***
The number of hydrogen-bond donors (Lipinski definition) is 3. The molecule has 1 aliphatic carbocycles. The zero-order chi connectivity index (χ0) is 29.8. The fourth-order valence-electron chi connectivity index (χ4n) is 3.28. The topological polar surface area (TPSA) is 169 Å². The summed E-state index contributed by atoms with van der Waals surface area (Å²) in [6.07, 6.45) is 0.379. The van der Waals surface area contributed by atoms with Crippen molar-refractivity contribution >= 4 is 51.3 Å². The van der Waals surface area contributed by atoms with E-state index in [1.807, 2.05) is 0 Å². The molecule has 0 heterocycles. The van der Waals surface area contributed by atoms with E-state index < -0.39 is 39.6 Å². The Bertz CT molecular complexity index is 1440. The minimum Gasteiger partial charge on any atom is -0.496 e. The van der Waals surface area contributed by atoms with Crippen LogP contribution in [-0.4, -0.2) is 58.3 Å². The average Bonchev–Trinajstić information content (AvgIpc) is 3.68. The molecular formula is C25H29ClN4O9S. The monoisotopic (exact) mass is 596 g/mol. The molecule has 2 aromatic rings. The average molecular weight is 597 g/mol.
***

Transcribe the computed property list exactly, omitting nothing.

The number of hydrogen-bond donors (Lipinski definition) is 3. The molecule has 1 aliphatic carbocycles. The zero-order chi connectivity index (χ0) is 29.8. The fourth-order valence-electron chi connectivity index (χ4n) is 3.28. The topological polar surface area (TPSA) is 169 Å². The summed E-state index contributed by atoms with van der Waals surface area (Å²) in [6.07, 6.45) is 0.379. The van der Waals surface area contributed by atoms with Crippen molar-refractivity contribution >= 4 is 51.3 Å². The van der Waals surface area contributed by atoms with E-state index in [1.807, 2.05) is 0 Å². The molecule has 0 heterocycles. The van der Waals surface area contributed by atoms with E-state index < -0.39 is 39.6 Å². The Bertz CT molecular complexity index is 1440. The minimum Gasteiger partial charge on any atom is -0.496 e. The van der Waals surface area contributed by atoms with Crippen LogP contribution in [-0.4, -0.2) is 58.3 Å². The average Bonchev–Trinajstić information content (AvgIpc) is 3.68. The molecular formula is C25H29ClN4O9S. The monoisotopic (exact) mass is 596 g/mol. The molecule has 2 aromatic rings. The average molecular weight is 597 g/mol.